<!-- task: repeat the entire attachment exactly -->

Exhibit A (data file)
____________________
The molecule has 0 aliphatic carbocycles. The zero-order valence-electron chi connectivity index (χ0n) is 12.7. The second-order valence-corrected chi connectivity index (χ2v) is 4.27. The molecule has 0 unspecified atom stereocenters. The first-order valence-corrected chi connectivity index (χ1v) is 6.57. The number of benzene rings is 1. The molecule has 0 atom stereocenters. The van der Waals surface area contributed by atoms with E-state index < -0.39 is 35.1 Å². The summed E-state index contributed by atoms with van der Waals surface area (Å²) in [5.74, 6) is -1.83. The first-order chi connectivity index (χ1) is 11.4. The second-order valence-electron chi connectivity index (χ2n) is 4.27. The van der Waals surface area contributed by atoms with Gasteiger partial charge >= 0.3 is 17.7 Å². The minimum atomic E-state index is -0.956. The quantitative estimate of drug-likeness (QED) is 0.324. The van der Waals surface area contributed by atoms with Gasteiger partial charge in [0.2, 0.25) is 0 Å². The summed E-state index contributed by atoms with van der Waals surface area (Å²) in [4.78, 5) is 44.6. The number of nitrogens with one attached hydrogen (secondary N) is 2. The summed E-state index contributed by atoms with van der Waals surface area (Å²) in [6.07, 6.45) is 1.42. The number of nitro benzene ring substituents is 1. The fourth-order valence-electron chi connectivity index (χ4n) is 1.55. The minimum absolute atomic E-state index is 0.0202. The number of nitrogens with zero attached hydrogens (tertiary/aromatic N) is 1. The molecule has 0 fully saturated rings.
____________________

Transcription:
The molecule has 0 aliphatic carbocycles. The zero-order valence-electron chi connectivity index (χ0n) is 12.7. The second-order valence-corrected chi connectivity index (χ2v) is 4.27. The molecule has 0 unspecified atom stereocenters. The first-order valence-corrected chi connectivity index (χ1v) is 6.57. The number of benzene rings is 1. The molecule has 0 atom stereocenters. The van der Waals surface area contributed by atoms with E-state index < -0.39 is 35.1 Å². The summed E-state index contributed by atoms with van der Waals surface area (Å²) in [5.74, 6) is -1.83. The first-order chi connectivity index (χ1) is 11.4. The second-order valence-electron chi connectivity index (χ2n) is 4.27. The van der Waals surface area contributed by atoms with Gasteiger partial charge >= 0.3 is 17.7 Å². The minimum atomic E-state index is -0.956. The quantitative estimate of drug-likeness (QED) is 0.324. The van der Waals surface area contributed by atoms with Gasteiger partial charge in [0.2, 0.25) is 0 Å². The summed E-state index contributed by atoms with van der Waals surface area (Å²) in [4.78, 5) is 44.6. The number of nitrogens with one attached hydrogen (secondary N) is 2. The summed E-state index contributed by atoms with van der Waals surface area (Å²) in [6.07, 6.45) is 1.42. The number of nitro benzene ring substituents is 1. The fourth-order valence-electron chi connectivity index (χ4n) is 1.55. The minimum absolute atomic E-state index is 0.0202. The number of nitrogens with zero attached hydrogens (tertiary/aromatic N) is 1. The molecule has 0 fully saturated rings.